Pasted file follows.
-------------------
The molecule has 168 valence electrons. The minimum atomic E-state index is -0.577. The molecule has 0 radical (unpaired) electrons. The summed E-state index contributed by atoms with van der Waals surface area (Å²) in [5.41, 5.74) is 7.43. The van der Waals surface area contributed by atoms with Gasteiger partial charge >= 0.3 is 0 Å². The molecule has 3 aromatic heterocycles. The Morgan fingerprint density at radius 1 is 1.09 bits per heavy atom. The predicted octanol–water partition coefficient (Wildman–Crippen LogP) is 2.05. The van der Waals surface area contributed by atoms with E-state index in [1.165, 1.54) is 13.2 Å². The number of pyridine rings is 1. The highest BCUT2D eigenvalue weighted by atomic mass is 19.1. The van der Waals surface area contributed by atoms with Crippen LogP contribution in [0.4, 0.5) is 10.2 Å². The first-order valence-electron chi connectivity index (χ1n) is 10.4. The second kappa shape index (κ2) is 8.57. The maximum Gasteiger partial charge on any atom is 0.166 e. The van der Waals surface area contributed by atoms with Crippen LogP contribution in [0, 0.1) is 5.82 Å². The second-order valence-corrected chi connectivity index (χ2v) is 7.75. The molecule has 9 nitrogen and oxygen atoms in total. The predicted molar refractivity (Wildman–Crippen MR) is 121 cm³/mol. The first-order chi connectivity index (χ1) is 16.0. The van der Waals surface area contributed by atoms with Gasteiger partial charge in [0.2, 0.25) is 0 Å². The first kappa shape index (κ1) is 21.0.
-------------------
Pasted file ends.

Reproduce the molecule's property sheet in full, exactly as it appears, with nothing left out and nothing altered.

The molecule has 168 valence electrons. The minimum atomic E-state index is -0.577. The molecule has 0 radical (unpaired) electrons. The summed E-state index contributed by atoms with van der Waals surface area (Å²) in [5.41, 5.74) is 7.43. The van der Waals surface area contributed by atoms with Gasteiger partial charge >= 0.3 is 0 Å². The molecule has 3 aromatic heterocycles. The Morgan fingerprint density at radius 1 is 1.09 bits per heavy atom. The predicted octanol–water partition coefficient (Wildman–Crippen LogP) is 2.05. The van der Waals surface area contributed by atoms with E-state index in [1.165, 1.54) is 13.2 Å². The number of pyridine rings is 1. The highest BCUT2D eigenvalue weighted by atomic mass is 19.1. The van der Waals surface area contributed by atoms with Crippen LogP contribution in [0.4, 0.5) is 10.2 Å². The first-order valence-electron chi connectivity index (χ1n) is 10.4. The second kappa shape index (κ2) is 8.57. The maximum Gasteiger partial charge on any atom is 0.166 e. The van der Waals surface area contributed by atoms with Crippen LogP contribution in [0, 0.1) is 5.82 Å². The second-order valence-corrected chi connectivity index (χ2v) is 7.75. The molecule has 9 nitrogen and oxygen atoms in total. The predicted molar refractivity (Wildman–Crippen MR) is 121 cm³/mol. The first-order chi connectivity index (χ1) is 16.0. The van der Waals surface area contributed by atoms with Gasteiger partial charge in [0.2, 0.25) is 0 Å². The first kappa shape index (κ1) is 21.0.